10. Input devices

Individual Assignment:

  • measure something: add a sensor to a microcontroller board that you have designed and read it

Group Assignment:

  • Probe an input device’s analog levels and digital signals

Since the HC-SR501 pyroelectric sensor was the only sensor at hand, I decided to read the pyroelectric sensor using the ATTiny412 MCU.


Pyroelectric Sensor

The pinout of the sensor was relatively simple as the output was a single pin that is HIGH when motion is detected and LOW when motion is not detected. In Eagle, I connected the SMD pad for the output pin directly to a pin on the MCU.

Then, I switched over to board file and imported the 1/64th Bantam Tools DRC file into Design Rules.

When placing the pads, I made sure that the SMD pads for the sensor was far enough from other components to give clearance for mounting the sensor.

Next, I used autorouter to generate the traces.

I had to fix a portion of the traces as it encroached on the top right pad for the MCU.


Even though I had no access to an accelerometer, I designed the board for the acclerometer as well. The accelerometer that I designed for was the MPU-6050 and it uses i2c communications. The pinout on the accelerometer was more complicated than the pyroeletric sensor as there are two data pins: Serial Clock (SCL) and Serial Data (SDA).

At first, I simply connected the data pins to the closest on the MCU.

However, the ATTiny412 datasheet reveals that only two specific pins on the MCU support hardware i2c communcations. Now, the first design was doable as Neil provided code for software i2c communication, however, I wanted the faster hardware support. As a result, I rewired the connections to make the SDA and SCL pins connect to the SDA and SCL pins on the MCU.

Reading this article> backed up the theoretical functionality of my design. In addition, the article specifies the use of the TinyMegaI2C library.


Since I couldn’t access the lab due to the fact that the school was shutdown in the face of the coronavirus, I sent the board and schematic files to Mr. Rudolph so that he could mill them at the lab and send the board to me.

Here is the board with the components soldered on:

However, William pointed out that the sensor pins were crossing over traces running beside the SMD pads. I had to unsolder the sensor and place tape on the traces in order to insulate the traces.

Unfortunately, I also realized that the board design was wrong as the the VCC and Ground was switched for the sensor SMD pads. Instead, I soldered pins to the sensor SMD pads so that I could correct the problem with jumper wires.


The code was relatively simple as I repurposed the button code from last week and made slight changes. I also added serial communication in order to communicate with the computer.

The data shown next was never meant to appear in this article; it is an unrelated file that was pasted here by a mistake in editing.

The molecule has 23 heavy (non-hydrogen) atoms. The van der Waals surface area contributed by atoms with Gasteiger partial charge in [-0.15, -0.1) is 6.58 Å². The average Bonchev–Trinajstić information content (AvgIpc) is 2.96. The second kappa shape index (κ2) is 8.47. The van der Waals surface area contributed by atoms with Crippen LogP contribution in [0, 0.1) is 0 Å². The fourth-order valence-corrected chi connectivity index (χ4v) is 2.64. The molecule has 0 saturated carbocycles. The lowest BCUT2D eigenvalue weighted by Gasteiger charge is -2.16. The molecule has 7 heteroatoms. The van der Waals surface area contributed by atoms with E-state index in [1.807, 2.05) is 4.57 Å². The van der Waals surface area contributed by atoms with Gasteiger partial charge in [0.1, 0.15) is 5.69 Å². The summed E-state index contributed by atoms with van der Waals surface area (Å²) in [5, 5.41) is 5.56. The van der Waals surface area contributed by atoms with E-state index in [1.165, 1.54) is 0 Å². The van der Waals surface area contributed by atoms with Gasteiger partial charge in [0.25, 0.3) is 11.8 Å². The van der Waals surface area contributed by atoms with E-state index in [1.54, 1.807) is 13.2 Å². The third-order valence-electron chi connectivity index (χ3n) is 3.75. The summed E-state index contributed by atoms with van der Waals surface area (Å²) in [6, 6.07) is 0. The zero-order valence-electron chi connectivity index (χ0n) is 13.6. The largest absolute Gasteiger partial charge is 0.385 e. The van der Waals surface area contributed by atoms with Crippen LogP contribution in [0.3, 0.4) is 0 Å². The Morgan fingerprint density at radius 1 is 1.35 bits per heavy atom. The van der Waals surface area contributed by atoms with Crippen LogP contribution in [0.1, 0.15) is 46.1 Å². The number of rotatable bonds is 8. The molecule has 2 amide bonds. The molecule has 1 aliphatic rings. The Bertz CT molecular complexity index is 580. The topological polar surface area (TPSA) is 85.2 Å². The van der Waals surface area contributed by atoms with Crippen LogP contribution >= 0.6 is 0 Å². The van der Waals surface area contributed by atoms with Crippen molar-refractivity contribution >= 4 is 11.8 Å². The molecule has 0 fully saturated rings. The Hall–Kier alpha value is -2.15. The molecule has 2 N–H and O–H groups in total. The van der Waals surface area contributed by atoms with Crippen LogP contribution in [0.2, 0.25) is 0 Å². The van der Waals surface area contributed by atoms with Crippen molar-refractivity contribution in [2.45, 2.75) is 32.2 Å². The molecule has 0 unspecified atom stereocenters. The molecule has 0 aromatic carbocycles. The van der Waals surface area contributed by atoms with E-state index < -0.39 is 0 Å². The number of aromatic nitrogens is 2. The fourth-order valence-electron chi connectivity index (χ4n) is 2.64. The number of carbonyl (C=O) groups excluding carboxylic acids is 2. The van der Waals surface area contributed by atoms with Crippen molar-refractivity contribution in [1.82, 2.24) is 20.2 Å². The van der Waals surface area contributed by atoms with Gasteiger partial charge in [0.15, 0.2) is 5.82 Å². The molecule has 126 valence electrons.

#define F_CPU 20000000
#include <avr/io.h>

#define setInputPin(pin) PORTA.DIRCLR |= (1 << pin)
#define setOutputPin(pin) PORTA.DIRSET |= (1 << pin)
#define setPinHigh(pin) VPORTA.OUT |= (1 << pin)
#define setPinLow(pin) VPORTA.OUT &= ~(1 << pin)
#define readPin(pin) VPORTA.IN & (1 << pin)

#define led_pin 6
#define input_pin 7

#define max_buffer 25

static int index = 0;
static char chr;
static char buffer[max_buffer] = {0};

void setup() {

void loop() {
  if (readPin(input_pin)) {
    Serial.println("Motion Detected");
  else {
    Serial.println("Motion Undetected");


Inspired by Neil’s GUI for his sensor, I decided to create a simple GUI for my sensor. I used CEF Python to create a web based UI that would have Python bindings for serial communications. I used the PySerial package for serial communications.

<!DOCTYPE html>
<html lang="en">
    <meta charset="UTF-8">
    <link href="https://stackpath.bootstrapcdn.com/bootswatch/4.4.1/lux/bootstrap.min.css" rel="stylesheet" integrity="sha384-oOs/gFavzADqv3i5nCM+9CzXe3e5vXLXZ5LZ7PplpsWpTCufB7kqkTlC9FtZ5nJo" crossorigin="anonymous">
    <h1 id="text" class="display-1 text-center"></h1>

    <script src="https://code.jquery.com/jquery-3.4.1.slim.min.js" integrity="sha384-J6qa4849blE2+poT4WnyKhv5vZF5SrPo0iEjwBvKU7imGFAV0wwj1yYfoRSJoZ+n" crossorigin="anonymous"></script>
    <script src="https://cdn.jsdelivr.net/npm/[email protected]/dist/umd/popper.min.js" integrity="sha384-Q6E9RHvbIyZFJoft+2mJbHaEWldlvI9IOYy5n3zV9zzTtmI3UksdQRVvoxMfooAo" crossorigin="anonymous"></script>
    <script src="https://stackpath.bootstrapcdn.com/bootstrap/4.4.1/js/bootstrap.min.js" integrity="sha384-wfSDF2E50Y2D1uUdj0O3uMBJnjuUD4Ih7YwaYd1iqfktj0Uod8GCExl3Og8ifwB6" crossorigin="anonymous"></script>

        $( document ).ready(function() {
            console.log( "ready!" );
            var interval = setInterval(function(){
            }, 100);

        function motion_detected() {
            document.body.style.backgroundColor = "red";
        function motion_undetected() {
            print_func("No Motion");
            document.body.style.backgroundColor = "green";
from cefpython3 import cefpython as cef
import sys
import serial.tools.list_ports

serial2usb_description = "FT232R USB UART"
baud_rate = 115200

ports = serial.tools.list_ports.comports()
serial_port = None
for port in ports:
    if serial2usb_description in port.description:
        serial_port = port
device = serial.Serial(serial_port.device, baud_rate)

sys.excepthook = cef.ExceptHook  # To shutdown all CEF processes on error
browser = cef.CreateBrowserSync(url="file:/.../interface.html",
                                window_title="Motion Detection")

def print_func(text, js_callback=None):

def tick():
    status = device.readline().strip().decode("utf-8")
    if "Motion Detected" in status:

bindings = cef.JavascriptBindings(bindToFrames=False, bindToPopups=False)
bindings.SetFunction("print_func", print_func)
bindings.SetFunction("tick", tick)


Group Site